Begich is right—Dunleavy numbers don't add up. But where are Begich's numbers?
Former Sen. Mark Begich is right that former Sen. Mike Dunleavy’s portrayal of Iceland as the model for Alaska leaves out the inconvenient truth of taxes.
In a forum in Ketchikan Wednesday, Dunleavy said Venezuela is failing because of poor leadership, poor management and bad policies.
Conversely, he said that Iceland is prospering because of good leadership, good management and good policies.
It has “no oil, no gas, no gold, no silver, virtually no timber and they’ve got an incredible economy based on tourism.”
“They were a fiscal capital of Europe up until a couple years ago. It’s an incredible place. And why do they do it? Or how do they do it? Because they have great management. They have great policies. They have great leadership. They are able to harness the resources they have in their country. Their unemployment is virtually zero. It’s below two percent.”
He said Alaska has bad management and bad leadership. Resource development will fix everything once he is governor. It’s a message based on what he thinks people want to hear, instead of an analysis based on reality.
Begich tweeted that Dunleavy failed to mention that Iceland has a personal income tax rate as high as 46 percent. “Alaskans you’ve been warned—Dunleavy’s numbers don’t add up,” Begich said.
Begich, who didn’t mention the 24 percent sales tax in Iceland, is exactly right. Dunleavy’s numbers don’t work. He won’t talk about taxes. And he won’t provide any specifics about how he would cut a half-billion from the state budget.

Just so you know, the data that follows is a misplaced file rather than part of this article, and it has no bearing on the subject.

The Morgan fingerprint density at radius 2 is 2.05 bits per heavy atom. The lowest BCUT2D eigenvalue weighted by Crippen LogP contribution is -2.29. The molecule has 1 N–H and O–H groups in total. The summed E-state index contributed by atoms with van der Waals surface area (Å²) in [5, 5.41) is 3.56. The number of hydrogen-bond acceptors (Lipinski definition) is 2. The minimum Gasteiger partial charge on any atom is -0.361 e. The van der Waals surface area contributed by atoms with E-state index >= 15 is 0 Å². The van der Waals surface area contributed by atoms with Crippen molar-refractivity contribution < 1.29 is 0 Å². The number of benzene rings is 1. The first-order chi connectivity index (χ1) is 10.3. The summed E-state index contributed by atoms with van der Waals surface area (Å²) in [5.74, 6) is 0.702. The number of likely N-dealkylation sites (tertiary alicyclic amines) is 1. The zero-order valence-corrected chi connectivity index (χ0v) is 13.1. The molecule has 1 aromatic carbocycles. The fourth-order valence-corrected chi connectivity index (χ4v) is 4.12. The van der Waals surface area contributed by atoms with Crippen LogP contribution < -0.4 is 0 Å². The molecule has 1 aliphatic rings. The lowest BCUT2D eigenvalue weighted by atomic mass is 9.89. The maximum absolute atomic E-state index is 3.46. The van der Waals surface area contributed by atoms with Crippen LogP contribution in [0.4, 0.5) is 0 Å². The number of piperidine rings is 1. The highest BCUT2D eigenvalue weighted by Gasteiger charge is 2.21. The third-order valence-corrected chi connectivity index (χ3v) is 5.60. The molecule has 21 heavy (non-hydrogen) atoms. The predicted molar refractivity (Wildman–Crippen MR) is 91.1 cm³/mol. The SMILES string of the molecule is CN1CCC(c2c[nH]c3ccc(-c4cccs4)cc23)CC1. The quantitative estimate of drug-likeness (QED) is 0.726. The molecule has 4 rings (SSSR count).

Last week he was promising $450 million in efficiencies that would mean no reduction in services. But as I have written here, the savings are an illusion based on faulty information.
He also promises bigger dividends.
There is no Dunleavy fiscal plan beyond feel-good pledges for bigger dividends, lower spending and future oil development.
There is no Begich fiscal plan beyond feel-good pledges for bigger dividends and using half of the Permanent Fund earnings for education. He should come forward with details of what taxes Alaska needs to create a balanced fiscal plan.
Begich has at least revised his public statements so that he is no longer saying that taxes “might” be needed after he makes government more efficient and saves unidentified amounts of money.
“Last, we will need some funding. We will need some revenue,” he said Wednesday. The lack of specifics on taxes from Begich is comparable to the lack of specifics from Dunleavy on budget cuts.
They take that approach because no one calls them on it.
Gov. Bill Walker has offered specific tax ideas, all of which died in the Legislature. Some combination of his unpopular ideas on the dividend and taxation are needed to create a balanced fiscal plan.
“I don’t like taxes at all, but somehow we have to figure out how we’re going to pay for the services that we want,” Walker said. “We want a safer Alaska. We all want a safer Alaska. How are we going to pay for that? And we all want improvements in our state infrastructure, deferred maintenance. How are are going to pay for that?”
The mistake that the state has made for decades is tying the entire state budget to the amount of oil income, which encourages overspending when prices are high and creates a crisis when they are low.
“Without a full fiscal plan it’s really hard to have the stability, the peace of mind going forward,” Walker said.
Dunleavy and Begich haven’t come close to Walker in proposing a reasonable plan to fund state government services, a target that won’t be reached without taking unpopular actions.